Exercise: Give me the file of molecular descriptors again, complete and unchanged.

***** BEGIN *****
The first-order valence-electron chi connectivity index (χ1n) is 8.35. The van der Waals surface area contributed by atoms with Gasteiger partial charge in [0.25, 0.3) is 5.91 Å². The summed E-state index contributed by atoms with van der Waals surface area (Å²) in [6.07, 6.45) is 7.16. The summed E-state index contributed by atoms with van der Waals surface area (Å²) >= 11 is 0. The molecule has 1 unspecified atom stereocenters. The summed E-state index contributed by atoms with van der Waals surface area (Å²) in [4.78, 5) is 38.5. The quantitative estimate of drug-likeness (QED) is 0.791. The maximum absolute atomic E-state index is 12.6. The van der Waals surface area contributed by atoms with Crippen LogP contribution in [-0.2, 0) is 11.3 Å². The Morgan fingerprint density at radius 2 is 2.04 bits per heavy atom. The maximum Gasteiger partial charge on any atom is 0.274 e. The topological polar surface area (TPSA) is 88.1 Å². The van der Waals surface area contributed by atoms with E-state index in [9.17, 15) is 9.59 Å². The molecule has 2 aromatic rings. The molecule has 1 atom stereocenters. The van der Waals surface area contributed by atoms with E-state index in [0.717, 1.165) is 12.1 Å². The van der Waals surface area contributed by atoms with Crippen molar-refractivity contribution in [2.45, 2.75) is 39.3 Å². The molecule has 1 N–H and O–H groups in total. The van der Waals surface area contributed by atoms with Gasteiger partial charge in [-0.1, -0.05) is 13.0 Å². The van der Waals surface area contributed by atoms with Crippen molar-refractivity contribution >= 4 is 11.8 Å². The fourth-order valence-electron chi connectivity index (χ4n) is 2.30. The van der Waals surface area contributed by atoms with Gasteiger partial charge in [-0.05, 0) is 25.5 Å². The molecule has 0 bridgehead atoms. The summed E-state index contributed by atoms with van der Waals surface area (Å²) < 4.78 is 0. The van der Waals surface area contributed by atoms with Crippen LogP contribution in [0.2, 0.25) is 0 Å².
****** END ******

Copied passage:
The first-order valence-electron chi connectivity index (χ1n) is 8.35. The van der Waals surface area contributed by atoms with Gasteiger partial charge in [0.25, 0.3) is 5.91 Å². The summed E-state index contributed by atoms with van der Waals surface area (Å²) in [6.07, 6.45) is 7.16. The summed E-state index contributed by atoms with van der Waals surface area (Å²) >= 11 is 0. The molecule has 1 unspecified atom stereocenters. The summed E-state index contributed by atoms with van der Waals surface area (Å²) in [4.78, 5) is 38.5. The quantitative estimate of drug-likeness (QED) is 0.791. The maximum absolute atomic E-state index is 12.6. The van der Waals surface area contributed by atoms with Crippen LogP contribution in [-0.2, 0) is 11.3 Å². The Morgan fingerprint density at radius 2 is 2.04 bits per heavy atom. The maximum Gasteiger partial charge on any atom is 0.274 e. The topological polar surface area (TPSA) is 88.1 Å². The van der Waals surface area contributed by atoms with E-state index in [9.17, 15) is 9.59 Å². The molecule has 2 aromatic rings. The molecule has 1 atom stereocenters. The van der Waals surface area contributed by atoms with E-state index in [0.717, 1.165) is 12.1 Å². The van der Waals surface area contributed by atoms with Crippen molar-refractivity contribution in [2.45, 2.75) is 39.3 Å². The molecule has 1 N–H and O–H groups in total. The van der Waals surface area contributed by atoms with Gasteiger partial charge in [-0.1, -0.05) is 13.0 Å². The van der Waals surface area contributed by atoms with Crippen molar-refractivity contribution >= 4 is 11.8 Å². The fourth-order valence-electron chi connectivity index (χ4n) is 2.30. The van der Waals surface area contributed by atoms with Gasteiger partial charge in [-0.05, 0) is 25.5 Å². The molecule has 0 bridgehead atoms. The summed E-state index contributed by atoms with van der Waals surface area (Å²) < 4.78 is 0. The van der Waals surface area contributed by atoms with Crippen LogP contribution in [0.2, 0.25) is 0 Å².